Use Python to Query a LARGE SharePoint list.

When querying a SharePoint list that has more than 5,000 items, you’ll likely receive an error like this:

This view cannot be displayed because it exceeds the list view threshold (5000 items) enforced by the administrator. 


Microsoft.SharePoint.SPQueryThrottledException', 'The attempted operation is prohibited because it exceeds the list view threshold.', "500 Server Error: Internal Server Error for url

Or, your query will only return the default 100 items. To get around this, pagination can be used to query the list and return ALL of the items.
Example:
all_items = list_to_export.items.paged(1000).get().execute_query()

Full script using VS Code:

from office365.runtime.auth.authentication_context import AuthenticationContext
from office365.sharepoint.client_context import ClientContext


app_settings = {
    'url': 'https://taco.sharepoint.com/sites/queso/',
    'client_id': 'ID here',
    'client_secret': 'shhhh its a secret',
}

context_auth = AuthenticationContext(url=app_settings['url'])
context_auth.acquire_token_for_app(client_id=app_settings['client_id'], client_secret=app_settings['client_secret'])

#connect to the site
ctx = ClientContext(app_settings['url'], context_auth)
ctx.execute_query()

#get the target list
list_title = "List of Tacos"
list_to_export = ctx.web.lists.get_by_title(list_title)

#get all of the list items
all_items = list_to_export.items.paged(1000).get().execute_query()
list_items = [item for item in all_items]

print("Item count: {0}".format(len(list_items)))

The example above connects to a SharePoint site using a client ID and secret, then queries the list. Again, the key here is using pagination (paged). You can adjust the page size to better fit your needs, but be sure to leave it under 5,000, or you will be back to square one.

Create Approvals That NEVER Expire

If you are reading this, you likely ran into an issue where you created an approval flow, but it expired before the recipient had time to approve or reject it. The timeout for an approval or any flow is thirty days; then, it stops running. Yes, there are some clever workaround to alert if the flow times out, but who wants to mess with that?

The approach I took to solve this was to leverage some of the existing tooling, then add to them. When you create an approval, a row is created in the dataverse Approval table. As we all know, a flow is trigger-based, so why not create one that simply monitors the Approval table, then handles things from there?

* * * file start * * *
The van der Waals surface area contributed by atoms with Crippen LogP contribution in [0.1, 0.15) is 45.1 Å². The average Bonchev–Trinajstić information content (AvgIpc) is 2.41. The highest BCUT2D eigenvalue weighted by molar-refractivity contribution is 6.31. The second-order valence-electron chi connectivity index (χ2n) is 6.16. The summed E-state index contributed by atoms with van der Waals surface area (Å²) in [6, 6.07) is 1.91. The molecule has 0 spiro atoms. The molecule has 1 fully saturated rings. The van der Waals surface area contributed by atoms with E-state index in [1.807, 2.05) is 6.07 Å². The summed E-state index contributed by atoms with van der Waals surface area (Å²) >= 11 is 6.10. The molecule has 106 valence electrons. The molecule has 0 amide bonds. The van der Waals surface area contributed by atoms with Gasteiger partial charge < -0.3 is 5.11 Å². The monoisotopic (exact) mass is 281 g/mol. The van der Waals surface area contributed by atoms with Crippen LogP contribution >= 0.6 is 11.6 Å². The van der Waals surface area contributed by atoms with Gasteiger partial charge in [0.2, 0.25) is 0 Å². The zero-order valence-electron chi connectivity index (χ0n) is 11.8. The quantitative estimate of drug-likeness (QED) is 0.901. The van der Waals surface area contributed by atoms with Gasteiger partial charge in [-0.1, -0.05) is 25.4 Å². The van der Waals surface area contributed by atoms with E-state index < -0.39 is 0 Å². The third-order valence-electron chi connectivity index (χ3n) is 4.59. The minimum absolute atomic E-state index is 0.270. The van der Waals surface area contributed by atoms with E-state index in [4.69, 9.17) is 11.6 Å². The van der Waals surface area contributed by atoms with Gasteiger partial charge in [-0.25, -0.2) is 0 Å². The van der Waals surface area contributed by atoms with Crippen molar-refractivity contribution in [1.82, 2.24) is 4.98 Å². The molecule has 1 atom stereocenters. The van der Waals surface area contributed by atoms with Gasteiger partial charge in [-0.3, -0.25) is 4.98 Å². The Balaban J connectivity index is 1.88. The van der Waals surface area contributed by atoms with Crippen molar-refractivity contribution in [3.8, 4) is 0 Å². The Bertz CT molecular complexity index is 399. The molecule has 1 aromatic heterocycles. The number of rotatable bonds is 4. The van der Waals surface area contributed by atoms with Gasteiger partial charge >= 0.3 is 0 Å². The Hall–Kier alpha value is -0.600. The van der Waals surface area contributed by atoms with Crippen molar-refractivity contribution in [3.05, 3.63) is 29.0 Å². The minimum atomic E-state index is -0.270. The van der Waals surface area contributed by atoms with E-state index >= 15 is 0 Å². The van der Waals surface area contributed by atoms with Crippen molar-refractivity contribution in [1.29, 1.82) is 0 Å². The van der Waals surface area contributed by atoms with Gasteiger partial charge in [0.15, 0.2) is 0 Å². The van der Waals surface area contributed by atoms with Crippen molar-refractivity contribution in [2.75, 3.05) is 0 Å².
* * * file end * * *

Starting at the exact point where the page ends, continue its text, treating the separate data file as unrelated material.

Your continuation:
At a high level, here is the basic approach.

Start by creating a simple flow that initiates an approval, then run it. In my example, note the value in the Item Link field; this will come into play later.

Next, navigate to make.powerapps.com, expand the Dataverse section, and click on Tables. After the page loads, click the All link under Tables, then search for approval. If you search for approval and do not get a result, make sure you click the All link.



Open the Approval table; in it, you will see your approval, possibly more depending on how old your environment is or if many people in your company are using approvals. When looking at the data, the takeaway is what is stored in the table and what can be used in the flow that handles the outcome of the approval. In my case, using the Item Link field is key to handling the approval response. With it, I can filter the value and know if I need to take action on the item or not.

When creating the flow that responds to the approval, you can filter it at the design level or in the trigger settings. I went with the trigger setting due to the number of approvals that could be firing across my organization in our default tenant. Why do you need to filter it? Just assume other approvals might be writing to the same dataverse table.

Trigger Conditions

@contains(triggerBody()?['msdyn_flow_approval_itemlink'],'https://www.sharepointed.com/stuff/')

@not(equals(triggerBody()?['msdyn_flow_approval_result'], null))

The above conditions filter the value I passed in the create approval flow (Item Link) and if the item has been approved or rejected.

Here is an overview of the flow that handles the outcome of the approval. I mixed dataverse connector types due to an issue with the trigger condition not working with the green dataverse connector. In the Expand Query field, I used the Fetch XML builder to query over to the Approval Response table to get the comment field; not used in the example, but nonetheless, it’s there. From the Get a row by ID action, the response of the approval is available to use to handle the outcome (Result) of the approval.